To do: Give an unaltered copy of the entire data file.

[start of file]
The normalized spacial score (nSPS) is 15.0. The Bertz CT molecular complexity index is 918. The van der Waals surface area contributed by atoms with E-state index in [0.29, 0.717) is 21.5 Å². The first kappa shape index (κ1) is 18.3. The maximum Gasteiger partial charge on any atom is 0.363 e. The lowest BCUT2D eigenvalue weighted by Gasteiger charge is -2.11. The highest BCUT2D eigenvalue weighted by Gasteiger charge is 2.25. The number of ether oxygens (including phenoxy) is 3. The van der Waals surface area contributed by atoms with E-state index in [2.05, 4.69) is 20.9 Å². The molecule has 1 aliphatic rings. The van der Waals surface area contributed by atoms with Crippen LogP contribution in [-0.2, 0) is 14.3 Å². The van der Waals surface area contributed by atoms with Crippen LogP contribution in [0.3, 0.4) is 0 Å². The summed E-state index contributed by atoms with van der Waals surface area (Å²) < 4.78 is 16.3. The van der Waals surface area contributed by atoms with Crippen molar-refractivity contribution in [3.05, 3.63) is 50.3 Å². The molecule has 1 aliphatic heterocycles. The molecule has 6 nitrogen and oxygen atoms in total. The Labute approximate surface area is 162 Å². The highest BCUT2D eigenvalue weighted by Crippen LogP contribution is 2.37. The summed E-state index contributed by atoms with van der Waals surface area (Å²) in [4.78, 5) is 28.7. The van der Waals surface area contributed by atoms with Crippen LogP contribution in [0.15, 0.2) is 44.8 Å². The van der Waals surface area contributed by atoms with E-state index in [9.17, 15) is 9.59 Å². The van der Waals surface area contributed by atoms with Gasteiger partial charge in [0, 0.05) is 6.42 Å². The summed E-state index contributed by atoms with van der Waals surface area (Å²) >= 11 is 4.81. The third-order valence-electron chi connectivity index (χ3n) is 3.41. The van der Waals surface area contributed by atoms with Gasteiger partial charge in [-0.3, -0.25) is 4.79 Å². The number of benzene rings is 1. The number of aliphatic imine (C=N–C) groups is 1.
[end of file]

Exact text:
The normalized spacial score (nSPS) is 15.0. The Bertz CT molecular complexity index is 918. The van der Waals surface area contributed by atoms with E-state index in [0.29, 0.717) is 21.5 Å². The first kappa shape index (κ1) is 18.3. The maximum Gasteiger partial charge on any atom is 0.363 e. The lowest BCUT2D eigenvalue weighted by Gasteiger charge is -2.11. The highest BCUT2D eigenvalue weighted by Gasteiger charge is 2.25. The number of ether oxygens (including phenoxy) is 3. The van der Waals surface area contributed by atoms with E-state index in [2.05, 4.69) is 20.9 Å². The molecule has 1 aliphatic rings. The van der Waals surface area contributed by atoms with Crippen LogP contribution in [-0.2, 0) is 14.3 Å². The van der Waals surface area contributed by atoms with Crippen LogP contribution in [0.3, 0.4) is 0 Å². The summed E-state index contributed by atoms with van der Waals surface area (Å²) < 4.78 is 16.3. The van der Waals surface area contributed by atoms with Crippen molar-refractivity contribution in [3.05, 3.63) is 50.3 Å². The molecule has 1 aliphatic heterocycles. The molecule has 6 nitrogen and oxygen atoms in total. The Labute approximate surface area is 162 Å². The highest BCUT2D eigenvalue weighted by Crippen LogP contribution is 2.37. The summed E-state index contributed by atoms with van der Waals surface area (Å²) in [4.78, 5) is 28.7. The van der Waals surface area contributed by atoms with Crippen LogP contribution in [0.15, 0.2) is 44.8 Å². The van der Waals surface area contributed by atoms with E-state index in [9.17, 15) is 9.59 Å². The van der Waals surface area contributed by atoms with Gasteiger partial charge in [0, 0.05) is 6.42 Å². The summed E-state index contributed by atoms with van der Waals surface area (Å²) >= 11 is 4.81. The third-order valence-electron chi connectivity index (χ3n) is 3.41. The van der Waals surface area contributed by atoms with Gasteiger partial charge in [-0.3, -0.25) is 4.79 Å². The number of benzene rings is 1. The number of aliphatic imine (C=N–C) groups is 1.